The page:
I do not plan to stay in cash indefinitely. On July 8, the June Nonfarm Payrolls report will be released. I plan to reassess our position at that time. While analysts are saying Wall Street is currently focused on earnings, I find that hard to believe. Corporate earnings and profits have been falling for several quarters, while stock prices have been rising. I believe what really matters is how many jobs the economy is creating.
If we take a broader view of the economy, it showed signs of slipping into a recession in December 2015. Since then, the economy has started to pull out of the dive, but economic data is beginning to flat line and show signs the recovery is starting to roll over and potentially stall out. Since Nonfarm Payrolls are a leading indicator of the overall health of our economy, my concern is the stock market will sell off if the June report shows further signs of weakness.
The other factor here is that something seems amiss. According to my modeling, equities have largely rebounded post-Brexit and appear to be pricing in further economic growth. At the same time, bond yields have plummeted to ultra-low levels and according to my modeling appear to be pricing in further economic weakness. This sort of divergence between stock prices and bond yields does not make any sense!
Limited Number of Options
Here are the scenarios and the risks associated with each:
- Economic Growth: In this case, I should take a long position in equities and a short position on bonds. The risk is that if the market drops, the portfolios will take substantial losses.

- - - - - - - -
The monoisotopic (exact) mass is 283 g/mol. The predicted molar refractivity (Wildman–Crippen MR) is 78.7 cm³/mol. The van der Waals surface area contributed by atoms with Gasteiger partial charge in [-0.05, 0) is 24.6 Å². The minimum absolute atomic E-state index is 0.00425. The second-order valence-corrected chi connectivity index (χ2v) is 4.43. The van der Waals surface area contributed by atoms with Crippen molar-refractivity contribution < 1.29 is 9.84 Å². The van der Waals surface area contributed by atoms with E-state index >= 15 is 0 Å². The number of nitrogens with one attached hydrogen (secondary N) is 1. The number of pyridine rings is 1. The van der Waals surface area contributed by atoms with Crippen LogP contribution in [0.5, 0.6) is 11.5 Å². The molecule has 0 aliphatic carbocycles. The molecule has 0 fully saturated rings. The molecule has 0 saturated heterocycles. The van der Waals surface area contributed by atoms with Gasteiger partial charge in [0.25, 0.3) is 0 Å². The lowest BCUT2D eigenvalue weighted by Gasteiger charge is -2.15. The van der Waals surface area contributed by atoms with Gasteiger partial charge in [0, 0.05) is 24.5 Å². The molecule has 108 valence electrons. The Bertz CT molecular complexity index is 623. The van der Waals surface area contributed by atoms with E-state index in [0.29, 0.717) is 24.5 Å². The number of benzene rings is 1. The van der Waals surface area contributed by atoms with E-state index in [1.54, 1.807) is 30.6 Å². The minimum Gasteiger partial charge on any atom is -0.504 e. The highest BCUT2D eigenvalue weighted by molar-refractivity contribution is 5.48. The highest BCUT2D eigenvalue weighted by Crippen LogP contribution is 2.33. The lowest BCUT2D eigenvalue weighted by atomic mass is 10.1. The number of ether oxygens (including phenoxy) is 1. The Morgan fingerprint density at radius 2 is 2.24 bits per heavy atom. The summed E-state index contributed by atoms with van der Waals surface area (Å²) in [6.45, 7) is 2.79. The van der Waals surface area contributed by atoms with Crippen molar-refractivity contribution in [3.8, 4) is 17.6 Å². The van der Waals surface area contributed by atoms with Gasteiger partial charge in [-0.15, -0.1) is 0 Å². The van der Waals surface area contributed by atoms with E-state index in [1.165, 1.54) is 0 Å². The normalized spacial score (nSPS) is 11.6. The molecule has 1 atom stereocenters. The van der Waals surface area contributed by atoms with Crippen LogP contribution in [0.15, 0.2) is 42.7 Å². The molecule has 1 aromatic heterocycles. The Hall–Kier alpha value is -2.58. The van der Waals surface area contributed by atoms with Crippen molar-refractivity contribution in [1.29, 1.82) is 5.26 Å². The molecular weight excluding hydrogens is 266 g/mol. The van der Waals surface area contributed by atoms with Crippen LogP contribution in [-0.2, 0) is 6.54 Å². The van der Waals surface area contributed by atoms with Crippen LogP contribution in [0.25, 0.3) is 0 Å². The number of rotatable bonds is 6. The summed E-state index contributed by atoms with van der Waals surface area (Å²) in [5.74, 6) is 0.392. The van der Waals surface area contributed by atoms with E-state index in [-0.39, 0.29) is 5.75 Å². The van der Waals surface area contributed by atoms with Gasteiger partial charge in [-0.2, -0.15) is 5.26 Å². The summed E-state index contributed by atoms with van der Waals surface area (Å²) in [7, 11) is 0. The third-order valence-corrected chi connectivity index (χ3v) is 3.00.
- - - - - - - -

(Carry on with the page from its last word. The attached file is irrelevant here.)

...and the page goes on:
- Economic Weakness: In this case, I should take a short position in equities and long position on bonds. The risk is that if the market rises, the portfolios will take substantial losses.
- Traditional Diversification: Most asset allocated portfolios take a long position on equities and a long position on bonds. Based on the recent divergence in equity prices and bond yields, the risk of this type of portfolio is that it will not offer much benefit regardless of how the market moves.
- Cash: In this case, we can wait and let prices and volume dictate our next move. If there is a strong signal that prices will go up, we can get in. If there is a strong signal that price will fall, we can wait and buy in once the dust settles.
I intend to capitalize on this move to cash and use this position to our advantage. I want to buy in at a point that gives the portfolios an opportunity to make a positive return without having to make an immediate trade back to cash. Rest assured, I will keep you apprised of my plans as the data and the markets unfold.